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The 36th Battalion: a record of service of the 36th Battalion with the Third Division in the Pacific

Chapter Eleven — Bogged Down

page 76

Chapter Eleven
Bogged Down

For the members of the carrier platoon, memories of Fiji and Norfolk are the most fruitful, for we left our carriers behind when we made our first step forward to the eventual battleground of the Treasuries. Our thoughts wander back to the gargantuan clouds of dust we raised on Norfolk roads, lantana hitched fast to every moveable part, tracks which flew off on the steepest hill-sides, and the really-impressive roaring and clattering we made as we dashed out to repel yet another landing by some pleasantly co-operative and docile enemy. But not always was the enemy so docile, as the following story from Norfolk bears witness.

It all began when the captain came in to the morning parade, with a light air of malevolence. 'We', said the captain, 'are going to get a carrier bogged.' A mutter of abuse followed this rather erratic statement, sad experience having proved for us that carriers are cranky critters at best and that life could hold no greater thrill for them than plunging belly-deep into sticky mud. 'Why', we asked ourselves, 'should we pander to this swamp phobia? And probably spend several muddy hours prising the aforementioned vehicle loose from its ooze?'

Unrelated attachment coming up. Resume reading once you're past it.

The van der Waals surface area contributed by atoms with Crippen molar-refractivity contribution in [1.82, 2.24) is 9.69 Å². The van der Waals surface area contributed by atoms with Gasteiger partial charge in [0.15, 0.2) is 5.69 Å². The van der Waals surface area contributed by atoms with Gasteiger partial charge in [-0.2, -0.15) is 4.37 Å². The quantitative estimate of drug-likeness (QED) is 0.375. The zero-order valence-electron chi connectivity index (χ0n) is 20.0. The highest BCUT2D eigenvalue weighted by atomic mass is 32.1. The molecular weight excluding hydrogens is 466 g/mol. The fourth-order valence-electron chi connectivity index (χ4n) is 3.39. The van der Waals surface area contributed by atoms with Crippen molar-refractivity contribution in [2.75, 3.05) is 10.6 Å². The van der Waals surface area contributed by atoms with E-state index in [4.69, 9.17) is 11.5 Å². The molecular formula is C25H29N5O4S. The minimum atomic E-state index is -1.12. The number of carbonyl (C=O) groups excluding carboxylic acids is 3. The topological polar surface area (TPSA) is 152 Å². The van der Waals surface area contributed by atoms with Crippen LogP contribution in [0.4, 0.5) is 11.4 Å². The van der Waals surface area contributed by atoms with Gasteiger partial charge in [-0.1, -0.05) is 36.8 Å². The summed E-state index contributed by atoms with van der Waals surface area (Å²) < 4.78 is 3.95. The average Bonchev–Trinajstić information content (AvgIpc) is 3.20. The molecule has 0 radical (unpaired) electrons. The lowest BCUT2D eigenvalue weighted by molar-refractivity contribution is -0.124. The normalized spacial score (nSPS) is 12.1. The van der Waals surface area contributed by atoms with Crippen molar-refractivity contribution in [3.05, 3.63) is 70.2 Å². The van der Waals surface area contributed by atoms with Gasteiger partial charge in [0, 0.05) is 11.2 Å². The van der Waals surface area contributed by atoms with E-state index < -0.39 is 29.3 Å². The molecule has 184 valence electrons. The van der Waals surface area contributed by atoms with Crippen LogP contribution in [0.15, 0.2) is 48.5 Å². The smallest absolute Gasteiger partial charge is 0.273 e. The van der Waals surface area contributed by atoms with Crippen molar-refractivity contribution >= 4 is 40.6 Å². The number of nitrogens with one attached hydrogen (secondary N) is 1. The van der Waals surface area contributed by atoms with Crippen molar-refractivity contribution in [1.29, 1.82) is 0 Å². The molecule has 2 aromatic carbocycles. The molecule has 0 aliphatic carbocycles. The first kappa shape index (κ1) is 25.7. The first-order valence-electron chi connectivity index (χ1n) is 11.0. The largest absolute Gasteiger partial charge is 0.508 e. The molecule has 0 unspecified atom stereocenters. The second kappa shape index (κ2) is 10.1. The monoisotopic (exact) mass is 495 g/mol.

But orders are orders. We dutifully trooped over to our carriers, started up and made our dusty way down to the bogs of Kingston. And now a word as to these bogs. No mean species of bog these, deceptively docile to outward appearances, even vaguely attractive where lilies showed their pale beauty, but—treacherous, odoriferous and sticky beyond belief. A skiff of dirty brown water covered tenuous reeds, and under these an unbroken sea of mud ran in an page 77impassable line for a full quarter of a mile. Such was the captain's idea, apparently, of a really sound bog.

The halt signal came from the HQ carrier, and we wheeled into line of sections on a dry patch of ground just at the rear of the morass. Next came the signal to dismount, and we gathered round to learn just who had been the unlucky crew chosen.

A Puckish sense of humour must have crept into the captain's mind for a moment, for his choice of crew was truly appropriate. First there was one known as 'Bog-Orange', whose cognomen seems to have sprung from his Irish ancestry and rich brogue; then came he of the creaky joints, the Loch Ness Monster; and, last but not least, behind the wheel, the irrepressible Jake. Away they went, tracks clanking and the carrier bobbing up and down to a spot on the far side of the swamp, dipped over a three-foot high wall, and ran into the outer fringes of the mud. Soon the carrier began to resemble a pouter pigeon, mud piled high as the guards and water surging and undulating against the front. Cheerful grins watched the faces of all three occupants, who seemed to have no doubts as to their ability to cross this muddy Styx.